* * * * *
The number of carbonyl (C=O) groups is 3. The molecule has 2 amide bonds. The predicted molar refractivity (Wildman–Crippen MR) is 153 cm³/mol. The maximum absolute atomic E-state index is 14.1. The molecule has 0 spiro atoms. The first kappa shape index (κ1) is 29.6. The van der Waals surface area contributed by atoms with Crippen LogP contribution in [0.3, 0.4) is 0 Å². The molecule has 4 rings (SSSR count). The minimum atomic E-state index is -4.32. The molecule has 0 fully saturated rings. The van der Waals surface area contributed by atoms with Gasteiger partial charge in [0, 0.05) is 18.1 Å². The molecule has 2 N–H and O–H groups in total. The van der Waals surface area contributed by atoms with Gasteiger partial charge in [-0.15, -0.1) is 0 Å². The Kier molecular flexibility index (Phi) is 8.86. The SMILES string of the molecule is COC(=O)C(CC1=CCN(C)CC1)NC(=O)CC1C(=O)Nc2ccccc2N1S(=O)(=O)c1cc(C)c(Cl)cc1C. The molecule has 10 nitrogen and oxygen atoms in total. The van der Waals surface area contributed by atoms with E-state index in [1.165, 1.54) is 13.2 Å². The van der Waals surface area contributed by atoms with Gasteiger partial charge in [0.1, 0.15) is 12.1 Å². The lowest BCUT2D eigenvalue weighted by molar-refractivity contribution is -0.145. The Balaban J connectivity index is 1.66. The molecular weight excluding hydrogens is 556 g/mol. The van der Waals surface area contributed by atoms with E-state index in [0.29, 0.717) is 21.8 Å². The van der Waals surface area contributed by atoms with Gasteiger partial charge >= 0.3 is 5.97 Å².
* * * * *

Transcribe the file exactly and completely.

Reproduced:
The number of carbonyl (C=O) groups is 3. The molecule has 2 amide bonds. The predicted molar refractivity (Wildman–Crippen MR) is 153 cm³/mol. The maximum absolute atomic E-state index is 14.1. The molecule has 0 spiro atoms. The first kappa shape index (κ1) is 29.6. The van der Waals surface area contributed by atoms with Crippen LogP contribution in [0.3, 0.4) is 0 Å². The molecule has 4 rings (SSSR count). The minimum atomic E-state index is -4.32. The molecule has 0 fully saturated rings. The van der Waals surface area contributed by atoms with Gasteiger partial charge in [0, 0.05) is 18.1 Å². The molecule has 2 N–H and O–H groups in total. The van der Waals surface area contributed by atoms with Gasteiger partial charge in [-0.15, -0.1) is 0 Å². The Kier molecular flexibility index (Phi) is 8.86. The SMILES string of the molecule is COC(=O)C(CC1=CCN(C)CC1)NC(=O)CC1C(=O)Nc2ccccc2N1S(=O)(=O)c1cc(C)c(Cl)cc1C. The molecule has 10 nitrogen and oxygen atoms in total. The van der Waals surface area contributed by atoms with E-state index in [1.165, 1.54) is 13.2 Å². The van der Waals surface area contributed by atoms with Gasteiger partial charge in [0.1, 0.15) is 12.1 Å². The lowest BCUT2D eigenvalue weighted by molar-refractivity contribution is -0.145. The Balaban J connectivity index is 1.66. The molecular weight excluding hydrogens is 556 g/mol. The van der Waals surface area contributed by atoms with E-state index in [0.29, 0.717) is 21.8 Å². The van der Waals surface area contributed by atoms with Gasteiger partial charge >= 0.3 is 5.97 Å².